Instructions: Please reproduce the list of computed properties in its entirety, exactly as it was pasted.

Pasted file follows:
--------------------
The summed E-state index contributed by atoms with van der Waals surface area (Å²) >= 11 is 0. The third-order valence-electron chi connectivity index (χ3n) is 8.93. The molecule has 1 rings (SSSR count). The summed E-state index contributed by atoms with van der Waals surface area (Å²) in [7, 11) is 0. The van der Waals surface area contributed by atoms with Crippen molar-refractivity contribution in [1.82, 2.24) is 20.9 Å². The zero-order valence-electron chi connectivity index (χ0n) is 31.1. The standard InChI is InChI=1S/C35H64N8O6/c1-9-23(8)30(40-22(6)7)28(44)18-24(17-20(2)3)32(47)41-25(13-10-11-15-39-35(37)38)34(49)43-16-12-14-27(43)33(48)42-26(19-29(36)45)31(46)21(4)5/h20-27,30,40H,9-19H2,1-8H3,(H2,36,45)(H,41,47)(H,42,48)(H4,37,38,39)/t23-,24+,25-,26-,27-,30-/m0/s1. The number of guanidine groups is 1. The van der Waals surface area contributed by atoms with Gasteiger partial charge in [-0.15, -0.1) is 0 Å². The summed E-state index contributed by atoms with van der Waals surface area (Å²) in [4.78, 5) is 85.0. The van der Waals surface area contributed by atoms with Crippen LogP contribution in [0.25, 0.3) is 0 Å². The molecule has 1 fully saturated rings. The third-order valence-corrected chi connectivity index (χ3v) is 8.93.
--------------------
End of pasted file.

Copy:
The summed E-state index contributed by atoms with van der Waals surface area (Å²) >= 11 is 0. The third-order valence-electron chi connectivity index (χ3n) is 8.93. The molecule has 1 rings (SSSR count). The summed E-state index contributed by atoms with van der Waals surface area (Å²) in [7, 11) is 0. The van der Waals surface area contributed by atoms with Crippen molar-refractivity contribution in [1.82, 2.24) is 20.9 Å². The zero-order valence-electron chi connectivity index (χ0n) is 31.1. The standard InChI is InChI=1S/C35H64N8O6/c1-9-23(8)30(40-22(6)7)28(44)18-24(17-20(2)3)32(47)41-25(13-10-11-15-39-35(37)38)34(49)43-16-12-14-27(43)33(48)42-26(19-29(36)45)31(46)21(4)5/h20-27,30,40H,9-19H2,1-8H3,(H2,36,45)(H,41,47)(H,42,48)(H4,37,38,39)/t23-,24+,25-,26-,27-,30-/m0/s1. The number of guanidine groups is 1. The van der Waals surface area contributed by atoms with Gasteiger partial charge in [-0.15, -0.1) is 0 Å². The summed E-state index contributed by atoms with van der Waals surface area (Å²) in [4.78, 5) is 85.0. The van der Waals surface area contributed by atoms with Crippen LogP contribution in [0.25, 0.3) is 0 Å². The molecule has 1 fully saturated rings. The third-order valence-corrected chi connectivity index (χ3v) is 8.93.